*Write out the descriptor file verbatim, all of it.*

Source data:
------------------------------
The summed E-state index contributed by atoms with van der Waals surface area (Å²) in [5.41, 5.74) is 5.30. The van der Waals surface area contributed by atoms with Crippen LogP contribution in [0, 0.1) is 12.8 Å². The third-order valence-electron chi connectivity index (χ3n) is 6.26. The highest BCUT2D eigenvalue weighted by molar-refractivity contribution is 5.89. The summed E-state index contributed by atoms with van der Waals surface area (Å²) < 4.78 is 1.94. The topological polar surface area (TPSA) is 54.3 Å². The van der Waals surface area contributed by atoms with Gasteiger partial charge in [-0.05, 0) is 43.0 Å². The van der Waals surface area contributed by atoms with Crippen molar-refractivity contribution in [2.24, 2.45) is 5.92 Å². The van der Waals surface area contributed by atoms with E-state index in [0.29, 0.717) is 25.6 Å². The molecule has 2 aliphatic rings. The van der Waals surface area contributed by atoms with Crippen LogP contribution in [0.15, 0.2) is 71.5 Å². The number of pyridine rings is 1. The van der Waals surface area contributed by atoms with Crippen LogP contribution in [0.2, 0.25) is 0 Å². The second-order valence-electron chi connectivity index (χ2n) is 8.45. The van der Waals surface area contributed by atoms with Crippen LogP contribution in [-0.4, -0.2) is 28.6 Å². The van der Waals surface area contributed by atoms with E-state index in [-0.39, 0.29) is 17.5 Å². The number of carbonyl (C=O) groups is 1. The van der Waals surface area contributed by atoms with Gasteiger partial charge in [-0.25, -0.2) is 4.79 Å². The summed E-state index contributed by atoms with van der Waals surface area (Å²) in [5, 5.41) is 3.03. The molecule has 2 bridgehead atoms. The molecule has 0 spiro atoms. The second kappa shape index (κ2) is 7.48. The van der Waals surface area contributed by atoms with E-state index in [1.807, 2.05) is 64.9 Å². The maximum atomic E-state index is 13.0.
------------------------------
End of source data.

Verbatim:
The summed E-state index contributed by atoms with van der Waals surface area (Å²) in [5.41, 5.74) is 5.30. The van der Waals surface area contributed by atoms with Crippen LogP contribution in [0, 0.1) is 12.8 Å². The third-order valence-electron chi connectivity index (χ3n) is 6.26. The highest BCUT2D eigenvalue weighted by molar-refractivity contribution is 5.89. The summed E-state index contributed by atoms with van der Waals surface area (Å²) < 4.78 is 1.94. The topological polar surface area (TPSA) is 54.3 Å². The van der Waals surface area contributed by atoms with Gasteiger partial charge in [-0.05, 0) is 43.0 Å². The van der Waals surface area contributed by atoms with Crippen molar-refractivity contribution in [2.24, 2.45) is 5.92 Å². The van der Waals surface area contributed by atoms with E-state index in [0.29, 0.717) is 25.6 Å². The molecule has 2 aliphatic rings. The van der Waals surface area contributed by atoms with Crippen LogP contribution in [0.15, 0.2) is 71.5 Å². The number of pyridine rings is 1. The van der Waals surface area contributed by atoms with Crippen LogP contribution in [0.2, 0.25) is 0 Å². The second-order valence-electron chi connectivity index (χ2n) is 8.45. The van der Waals surface area contributed by atoms with Crippen LogP contribution in [-0.4, -0.2) is 28.6 Å². The van der Waals surface area contributed by atoms with E-state index in [-0.39, 0.29) is 17.5 Å². The number of carbonyl (C=O) groups is 1. The van der Waals surface area contributed by atoms with Gasteiger partial charge in [-0.25, -0.2) is 4.79 Å². The summed E-state index contributed by atoms with van der Waals surface area (Å²) in [5, 5.41) is 3.03. The molecule has 2 bridgehead atoms. The molecule has 0 spiro atoms. The second kappa shape index (κ2) is 7.48. The van der Waals surface area contributed by atoms with E-state index in [1.807, 2.05) is 64.9 Å². The maximum atomic E-state index is 13.0.